Surely they should be staffed appropriately with the proper skills tied at the hip with the police and all working in the same office.

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    • Cess Pita says:

      6.37pm I totally agree with your sentiments, but perhaps you should have put a full stop after “intelligence”?.

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  6. Anonymous says:

    An exceptionally perceptive and accurate n

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  7. Anonymous says:

    Basically, there’s very little action.

    Size of Banking Assets:
    Year Class A Bank Class B Bank Assets
    2014 $23.170 bln $1.428 trillion
    2015 $18.688 bln $1.015 trillion
    2016 $23.776 bln $1.153 trillion

    Disclosures/Requests to Competent Authorities:
    2013 2014 2015 2016
    Dept Dis Req Dis Req Dis Req Dis Req
    RCIPS* 133 4 112 0 146 3 94 2
    CUST 4 0 1 0 0 0 6 0
    IMM 23 0 10 0 20 0 14 0
    ODPP N/A 0 N/A 0 N/A 1 N/A 2
    CIMA 53 0 77 0 42 2 24 1
    * includes ACC

    Total Sums Restrained and/or Confiscated:
    Year Restrained Forfeited
    2013 USD$811k USD$295,843
    2014 USD$8.1mln USD$4,267.74
    2015 USD$5mln nil
    2016 USD$600k USD$625k
    2017 USD$400k USD$2.2mln

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    • Anonymous says:

      Please put up the CIMA regulatory fines as well. The FRA was not the only entity that was severely criticized. Why was HSBC not fined as well? And what ever happened to the Fidelity review following the FIFA scandal?

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      • Anonymous says:

        Yeah crickets on so many HEADLINE global events. These agencies (and we have 9 or more), aren’t overworked or understaffed, they are just incompetent, or worse, deliberately imperceptive. Now the whole world can see how bad it really is – led by a regime that ignores their duty to enact the Constitutional requirement for a Standards in Public Life Law for over a decade.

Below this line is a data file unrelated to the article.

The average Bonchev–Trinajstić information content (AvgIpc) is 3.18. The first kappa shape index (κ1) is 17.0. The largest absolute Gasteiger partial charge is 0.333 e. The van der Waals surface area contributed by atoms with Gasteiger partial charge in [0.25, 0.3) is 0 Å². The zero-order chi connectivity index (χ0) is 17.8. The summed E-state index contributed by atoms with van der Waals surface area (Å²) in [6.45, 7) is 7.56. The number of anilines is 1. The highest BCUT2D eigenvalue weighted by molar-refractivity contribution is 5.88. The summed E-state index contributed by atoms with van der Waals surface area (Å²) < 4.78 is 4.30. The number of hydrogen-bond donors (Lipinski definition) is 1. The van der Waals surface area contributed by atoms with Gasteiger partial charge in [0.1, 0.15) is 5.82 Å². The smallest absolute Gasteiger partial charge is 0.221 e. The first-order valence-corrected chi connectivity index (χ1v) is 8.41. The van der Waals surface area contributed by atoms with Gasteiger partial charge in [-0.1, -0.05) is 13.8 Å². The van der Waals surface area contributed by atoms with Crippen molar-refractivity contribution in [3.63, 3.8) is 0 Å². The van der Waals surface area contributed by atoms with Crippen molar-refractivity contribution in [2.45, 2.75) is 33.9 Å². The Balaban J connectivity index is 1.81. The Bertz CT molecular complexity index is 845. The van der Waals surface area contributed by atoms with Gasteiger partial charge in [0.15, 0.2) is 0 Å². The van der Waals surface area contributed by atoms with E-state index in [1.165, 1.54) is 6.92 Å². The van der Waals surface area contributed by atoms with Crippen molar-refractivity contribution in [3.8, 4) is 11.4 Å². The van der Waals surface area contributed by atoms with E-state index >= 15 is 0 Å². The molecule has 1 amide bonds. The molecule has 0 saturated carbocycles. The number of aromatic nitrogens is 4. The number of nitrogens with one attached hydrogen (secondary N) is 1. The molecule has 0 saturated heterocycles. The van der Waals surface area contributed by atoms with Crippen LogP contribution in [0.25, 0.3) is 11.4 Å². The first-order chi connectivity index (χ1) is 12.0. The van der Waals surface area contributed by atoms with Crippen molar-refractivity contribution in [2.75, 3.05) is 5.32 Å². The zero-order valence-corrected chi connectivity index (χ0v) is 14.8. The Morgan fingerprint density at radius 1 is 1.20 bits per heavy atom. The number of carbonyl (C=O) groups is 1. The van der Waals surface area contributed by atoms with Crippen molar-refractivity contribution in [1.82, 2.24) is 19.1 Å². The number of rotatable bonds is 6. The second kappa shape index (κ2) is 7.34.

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  8. Anonymous says:

    Except for a while when it was headed by a UK spy…this has always been a cushy appointment for connected Caymanians that won’t make waves and will avoid risk to Cayman financial industry’s reputation.

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    • Yes, this is the problem. The politicians almost always opt for a “safe pair of hands” rather than an effective appointee who realises the importance of the job.

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  9. Anonymous says:

    Exactly

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  10. Anonymous says:

    Simple benchmark here – how many people have been taken to court by the financial authorities here? Simple answer – none! All the regulatory breaches that have been discovered were pursued by outside jurisdictions like the USA. Just to take one example – HSBC laundering Mexican drug money. That was exposed by the USA but people in these islands knew full well it was going on and said nothing. Bottom line – we’re doing Jack s***!

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  11. Anonymous says: